On Oct. 20, 2014, Nyack College, in partnership with the Center for the Study of Ancient Judaism and Christian Origins, will host a gathering of scholars and dignitaries from 4:00–7:30 pm at the Smithsonian National Museum of the American Indian in Manhattan, focused on discoveries from the excavations at Magdala.
The unexpected archaeological discovery of Magdala, presumed to be the city of Mary Magdalene, includes ruins of a first-century synagogue (unique in Galilee), ritual baths, evidence of fishing industry, and other artifacts. This archaeological site is one of the most important finds of the century, and is located where Jesus likely traveled and taught.
Will you offer us a hand? Every gift, regardless of size, fuels our future.
Your critical contribution enables us to maintain our independence from shareholders or wealthy owners, allowing us to keep up reporting without bias. It means we can continue to make Jewish Business News available to everyone.
You can support us for as little as $1 via PayPal at firstname.lastname@example.org.
On May 28, 2014 Pope Francis, while in Jerusalem, blessed the tabernacle for the Main Chapel at the new Duc in Altum Center. His blessing followed Pope Benedict’s blessing of the cornerstone five years earlier. Magdala is the first consecrated holy site in the Holy Land in the new millennium.
“Nyack College is privileged to host the first conference in the U.S. to give central profile to this important site, ” said Dr. Michael Scales, president of Nyack College. “We are proud to partner with the Center for the Study of Ancient Judaism and Christian Origins to facilitate this important gathering.” On exhibit during the event will be a full-scale facsimile of the Magdala Stone, one of the most important incised works of stone art ever found in Israel.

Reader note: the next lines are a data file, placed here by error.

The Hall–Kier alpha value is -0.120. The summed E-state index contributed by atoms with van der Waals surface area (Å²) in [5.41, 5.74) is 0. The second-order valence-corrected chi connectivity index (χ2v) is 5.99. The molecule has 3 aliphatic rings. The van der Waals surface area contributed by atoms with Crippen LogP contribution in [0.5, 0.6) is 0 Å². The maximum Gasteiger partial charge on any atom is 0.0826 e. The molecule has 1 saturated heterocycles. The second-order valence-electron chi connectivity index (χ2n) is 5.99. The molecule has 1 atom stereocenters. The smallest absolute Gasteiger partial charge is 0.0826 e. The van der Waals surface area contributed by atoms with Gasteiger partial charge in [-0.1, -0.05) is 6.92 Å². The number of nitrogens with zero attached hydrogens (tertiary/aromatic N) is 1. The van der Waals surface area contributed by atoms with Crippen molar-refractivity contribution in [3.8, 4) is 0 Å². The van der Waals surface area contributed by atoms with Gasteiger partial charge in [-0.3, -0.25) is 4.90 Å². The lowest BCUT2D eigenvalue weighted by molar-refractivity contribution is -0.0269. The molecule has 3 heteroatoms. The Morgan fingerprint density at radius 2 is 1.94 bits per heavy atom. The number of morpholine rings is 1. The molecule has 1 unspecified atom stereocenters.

“Perhaps the most significant discovery at Magdala is its synagogue, ” describes Dr. R. Steven Notley, director of Nyack’s graduate program in Ancient Judaism and Christian Origins. “Within the walls of the synagogue was found a stone artifact engraved with distinct and meaningful images, giving students of Judaism, early Christianity, and ancient art a tangible piece of religious history from the late Hellenistic and Roman periods.”
The conference presentations will include:
- Magdala: History And Geography During The Late Hellenistic And Roman Periods by R. Steven Notley, Nyack College
- The Importance Of Magdala’s Synagogue by Steven Fine, Yeshiva University
- Mary Magdalene In Eastern Orthodoxy by John McGuckin, Union Theological Seminary and Columbia University
- Mary Magdalene in Armenian Orthodoxy by Roberta Ervine, St. Nersess Theological Seminary
- Visual Journey Of The Magdalene Liturgical Cycle In Late Medieval Art by Sarah Wilkins, Pratt Institute:
- Magdala Today And Its Importance In Christian Pilgrimage by Father Eamon Kelly, LC, Pontifical Institute of Notre Dame of Jerusalem.